March 30, 2005, 8:48 AM — Microsoft Corp. has launched a video download service that offers daily television programming, entertainment clips and other digital content for viewing on Windows Mobile-based devices, it said Wednesday.
The MSN Video Downloads service draws on content from Microsoft partners such as CinemaNow Inc., MSNBC.com and TiVo Inc., allowing subscribers to watch video on their smart phones, Pocket PCs and Portable Media Centers.
The service was previewed in January at the International Consumer Electronics Show (CES) in Las Vegas, showing how users can download specially formatted content to their PCs and then transfer it to devices running Windows Mobile software. For the final launch the service has been updated to allow subscribers to select specific content to be downloaded each day, Microsoft said. Users can also turn on an automatic deleting feature that vets files according to how long they have been stored on their PCs, it said.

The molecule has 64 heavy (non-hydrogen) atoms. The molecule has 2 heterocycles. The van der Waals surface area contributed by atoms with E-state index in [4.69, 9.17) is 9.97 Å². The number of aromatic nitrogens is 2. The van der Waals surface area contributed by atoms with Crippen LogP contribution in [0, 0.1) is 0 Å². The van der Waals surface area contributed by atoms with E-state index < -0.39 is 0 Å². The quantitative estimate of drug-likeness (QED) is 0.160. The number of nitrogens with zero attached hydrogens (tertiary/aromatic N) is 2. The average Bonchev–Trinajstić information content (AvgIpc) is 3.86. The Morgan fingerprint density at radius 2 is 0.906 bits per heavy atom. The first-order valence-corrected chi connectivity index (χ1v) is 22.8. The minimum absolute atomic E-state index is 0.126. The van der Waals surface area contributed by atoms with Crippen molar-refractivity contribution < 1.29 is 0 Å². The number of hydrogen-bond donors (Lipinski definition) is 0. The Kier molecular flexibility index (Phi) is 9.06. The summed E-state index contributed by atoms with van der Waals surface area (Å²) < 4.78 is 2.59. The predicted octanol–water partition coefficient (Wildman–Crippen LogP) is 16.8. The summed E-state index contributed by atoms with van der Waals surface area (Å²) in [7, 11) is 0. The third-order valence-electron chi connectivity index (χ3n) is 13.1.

The software maker has lined up numerous content partners to make video available online and optimized for Windows Mobile-based devices to strengthen the appeal of its mobile software. The Food Network, the DIY Network, Home & Garden Television, Fox Sports and MTV Networks Music are just some of the content providers on hand.
In addition to smart phones and Pocket PCs based on Windows Mobile, a handful of manufactures have signed up to make Portable Media Center devices using the Redmond, Washington, company's mobile software. Creative Labs Inc., for instance, launched its Zen Portable Media Center last year, targeting users who like to view video, music and pictures on the go. Microsoft's new download service is aimed at users of devices like the Zen.
The service is currently being offered only in the U.S. Premium memberships are priced at US$19.95 for one year, allowing access to every MSN video download. It requires Windows XP and Internet Explorer 5 or higher on the user's PC and Windows Media Player 10 and up. Additionally, some content is available for free, Microsoft said.